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                 chain of command. This is a defining characteristic and vital to mission success, especially in combat.
However, with rank comes power, which at
any level can be abused and change people for the worse. A leader must be self-aware, continuously reflect upon the condition of their own heart,
and realize it is easy and dangerous to prioritize position over people. The best leaders close the power gap, get their egos out of the way, and respectfully and selflessly serve their followers and mission first.
A “kiss up-kick down” approach to people
is often on display throughout military culture. Toxic leadership is a combination of self-centered attitudes, motivations and behaviors, while lacking true concern for people or the mission. This type of leadership is delusional and ineffective and has harmful effects on people, the organization and mission performance. Toxic leadership at any
level must be eliminated as soon as it is identified to preserve the health of the force. When people feel disrespected by self-serving leaders, they will disengage, look for other opportunities, or give the bare minimum in an effort to self-protect due to lack of trust.
A Servant’s Heart
Servant leadership is the only kind of leadership the Army can afford with the mission and lives of soldiers at stake. In every formation, a sergeant
is often the most influential leader for a group of soldiers. It is important to understand that the word “sergeant” comes from the French word “sergent,” meaning “servant,” which in turn derives from the Latin word “serviens,” which means “servant” or “soldier.” The goal of a servant leader is to serve, nothing more, nothing less.
Humility is one of the most powerful leadership traits, found in servant leaders, who place the mission and those who accomplish it above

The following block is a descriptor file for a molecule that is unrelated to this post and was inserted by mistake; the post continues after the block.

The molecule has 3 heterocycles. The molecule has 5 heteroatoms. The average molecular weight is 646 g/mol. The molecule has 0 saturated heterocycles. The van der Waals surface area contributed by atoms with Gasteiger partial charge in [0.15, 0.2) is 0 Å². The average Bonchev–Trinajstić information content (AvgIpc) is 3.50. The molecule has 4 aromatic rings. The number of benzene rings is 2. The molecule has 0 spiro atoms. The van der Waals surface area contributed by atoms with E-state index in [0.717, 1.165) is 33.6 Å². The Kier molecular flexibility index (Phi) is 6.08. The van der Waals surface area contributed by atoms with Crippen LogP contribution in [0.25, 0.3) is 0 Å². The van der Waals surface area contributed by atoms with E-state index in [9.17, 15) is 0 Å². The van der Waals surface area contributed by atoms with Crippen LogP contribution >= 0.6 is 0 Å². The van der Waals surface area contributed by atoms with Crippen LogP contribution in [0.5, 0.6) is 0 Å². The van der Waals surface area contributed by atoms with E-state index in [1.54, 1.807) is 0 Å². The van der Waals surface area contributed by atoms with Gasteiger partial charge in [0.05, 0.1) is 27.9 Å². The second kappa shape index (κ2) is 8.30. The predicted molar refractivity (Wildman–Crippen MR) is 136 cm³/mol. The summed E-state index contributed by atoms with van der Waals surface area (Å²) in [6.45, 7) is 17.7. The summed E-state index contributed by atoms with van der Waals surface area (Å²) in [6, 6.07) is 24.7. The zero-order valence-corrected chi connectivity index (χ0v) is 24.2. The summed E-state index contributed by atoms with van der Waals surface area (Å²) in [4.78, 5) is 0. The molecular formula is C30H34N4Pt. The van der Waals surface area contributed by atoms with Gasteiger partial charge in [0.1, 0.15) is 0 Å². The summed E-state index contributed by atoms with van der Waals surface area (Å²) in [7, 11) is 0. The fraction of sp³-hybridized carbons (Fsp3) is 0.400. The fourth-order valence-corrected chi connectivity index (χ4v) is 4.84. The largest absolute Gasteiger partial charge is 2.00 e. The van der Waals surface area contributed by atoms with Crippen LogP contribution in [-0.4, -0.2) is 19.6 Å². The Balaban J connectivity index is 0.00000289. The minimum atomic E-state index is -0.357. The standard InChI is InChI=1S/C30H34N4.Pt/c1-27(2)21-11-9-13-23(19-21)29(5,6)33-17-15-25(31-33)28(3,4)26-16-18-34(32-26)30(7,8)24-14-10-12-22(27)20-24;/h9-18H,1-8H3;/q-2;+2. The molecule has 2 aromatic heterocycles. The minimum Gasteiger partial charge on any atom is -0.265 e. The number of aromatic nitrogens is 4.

self. A servant leader enhances the health and performance of an organization. Soldiers deserve leaders with the heart and strength of a servant.
Our professional obligation to respect everyone applies both in peacetime and in war. The
Geneva Conventions encompass standards for humanitarian treatment in combat and recognize the basic human rights of everyone, including enemy noncombatants, the disarmed, wounded, prisoners of war and civilians. Soldiers are expected
to treat everyone with dignity and respect and are responsible for the safety and welfare of enemy persons captured during combat.
Any act of violence, outrages upon personal dignity, insults, intimidation, or humiliating
or degrading treatment are strictly prohibited. Compliance with these standards may be difficult after experiencing the harsh realities of war, but that never excuses our obligation to do what is right. Even in the worst conditions, the Golden Rule applies, and we must treat our enemies as we want to be treated.
Combat medics accompany the infantry into every combat mission to provide immediate lifesaving treatment and evacuate casualties under fire. A medic’s job is to be there, to put the needs
of others before self, even at the cost of their own life. “Angels of Mercy” are how combat medics have been portrayed on the battlefield because of their lifesaving presence for others in the worst and most vulnerable moments. Medics triage and treat combat casualties, including friendly forces and enemy noncombatants. Combat medics risk their lives to save others and demonstrate dignity and respect for all of humanity in the worst possible conditions.
Mission first, people always. The Army’s mission and the life of every soldier demand the utmost respect. Respect originates from within and must be given freely to others. When respect is present in all our actions, it strengthens the health of teams, the Army and the nation.
Ultimately, sacrifice is at the heart of the profession of arms, and there is no greater form of respect than a soldier willing to lay down their life for the freedom of another.
LTC Amy Thompson is the division surgeon for the 101st Airborne Division (Air Assault), Fort Campbell, Kentucky.
LTC Cleve Sylvester is a medical operations officer in the Office of the Joint Staff Surgeon, Arlington, Virginia.
MSG John Ahern is a medical operations NCO in the Office of the Joint Staff Surgeon.
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